The other day I heard from a friend of mine that somebody they know “has a living situation in which she needs a VPN” and the question was, could I recommend “a good VPN”. These questions always drive me crazy. I will explain why.
The main starting point of course is that from the brief description, I don’t have any clue what the thing is about her situation for which she thinks a VPN is the solution.
One of the big challenges is that there are easily at least four distinct things that might prompt somebody to think they need a VPN, and there is no single VPN solution that addresses all of those things. Worse, depending on what exactly it was that made a person think they need a VPN, it is commonplace to have it turn out that what they really need is something completely different that is not a VPN at all. It routinely happens that someone will “get a VPN” and it does not actually address whatever it was that the person was worried about. And then the fact that they “got a VPN” could easily cause not one but two kind of harm — first, sucking up some of their money on something that is not actually doing them any good, and worse, deluding them into thinking that the need, whatever it is, has been protected against.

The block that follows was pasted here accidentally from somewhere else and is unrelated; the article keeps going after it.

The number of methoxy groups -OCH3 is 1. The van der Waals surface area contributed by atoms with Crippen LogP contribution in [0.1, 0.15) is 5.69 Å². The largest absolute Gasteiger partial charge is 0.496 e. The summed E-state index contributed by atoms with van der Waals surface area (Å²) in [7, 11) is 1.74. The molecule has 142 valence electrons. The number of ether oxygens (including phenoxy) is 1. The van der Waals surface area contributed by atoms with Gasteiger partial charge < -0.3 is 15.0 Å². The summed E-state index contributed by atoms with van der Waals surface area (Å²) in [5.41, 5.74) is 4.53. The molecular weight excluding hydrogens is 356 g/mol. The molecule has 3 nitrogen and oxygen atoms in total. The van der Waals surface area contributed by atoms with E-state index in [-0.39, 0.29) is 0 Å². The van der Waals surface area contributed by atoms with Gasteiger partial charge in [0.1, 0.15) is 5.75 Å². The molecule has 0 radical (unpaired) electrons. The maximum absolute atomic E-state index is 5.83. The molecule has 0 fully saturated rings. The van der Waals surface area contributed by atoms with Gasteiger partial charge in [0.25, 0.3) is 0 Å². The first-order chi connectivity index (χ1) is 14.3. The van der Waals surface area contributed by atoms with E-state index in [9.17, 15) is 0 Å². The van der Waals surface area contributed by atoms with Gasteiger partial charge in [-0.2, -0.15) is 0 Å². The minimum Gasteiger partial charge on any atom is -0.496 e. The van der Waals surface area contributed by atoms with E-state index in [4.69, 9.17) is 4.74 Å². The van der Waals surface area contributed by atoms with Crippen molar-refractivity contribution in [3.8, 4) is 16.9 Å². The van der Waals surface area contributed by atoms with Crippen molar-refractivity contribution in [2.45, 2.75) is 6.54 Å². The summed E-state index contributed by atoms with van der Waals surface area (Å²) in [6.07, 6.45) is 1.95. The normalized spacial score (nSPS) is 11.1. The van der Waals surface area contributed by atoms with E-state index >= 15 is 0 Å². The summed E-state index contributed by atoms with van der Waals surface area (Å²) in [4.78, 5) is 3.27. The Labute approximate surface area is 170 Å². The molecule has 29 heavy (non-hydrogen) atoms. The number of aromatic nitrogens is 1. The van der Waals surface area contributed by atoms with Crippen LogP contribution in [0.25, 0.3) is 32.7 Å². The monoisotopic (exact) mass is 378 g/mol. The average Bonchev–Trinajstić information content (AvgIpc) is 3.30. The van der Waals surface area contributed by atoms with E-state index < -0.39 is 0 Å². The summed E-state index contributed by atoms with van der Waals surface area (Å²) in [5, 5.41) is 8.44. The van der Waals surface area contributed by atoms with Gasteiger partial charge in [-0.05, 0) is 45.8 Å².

What astonishes me is that if you click around and read articles by self-appointed tech reporters in well-known newspapers and magazines, the articles often fail completely to even pay attention to this. The articles will take the VPNs that address problem A, and the VPNs that address problem B, and the VPNs that address problem C, and smoosh them all into one article where the various types of VPNs are all evaluated against each other (which makes no sense to do) and where the main thing the reporter does is compare the cost per month and the reporter’s subjective evaluation of the ease of installation or quality of tech support or whatever. And then the reporter announces that a particular one of the VPNs is “the best” based upon the reporter’s dopey metrics. Invariably it turns out that that particular VPN is no help at all in addressing problems A or C. But you would never know it from reading the article. And some other solution that costs no money at all addresses problem A but you would never know it from reading the article.
I suppose at some point I should try to write up my thoughts about the various things that make people think they need VPNs.
3 Replies to “Getting a VPN”
Please enlighten me!
Yes, please do enlighten us!! Would love to hear your thoughts.
I admit I have a VPN connection which I only use when I want to watch films or TV shows which are only possible if you are ‘located’ in a given country. But I make sure to close all my work related programs before and disconnect the VPN once I’m done watching whatever I wanted to see. One of the my IT guys said they did not like VPN connections at all, in terms of security.
Ha ha..I agree. I use it to watch sporting events that are “blocked.”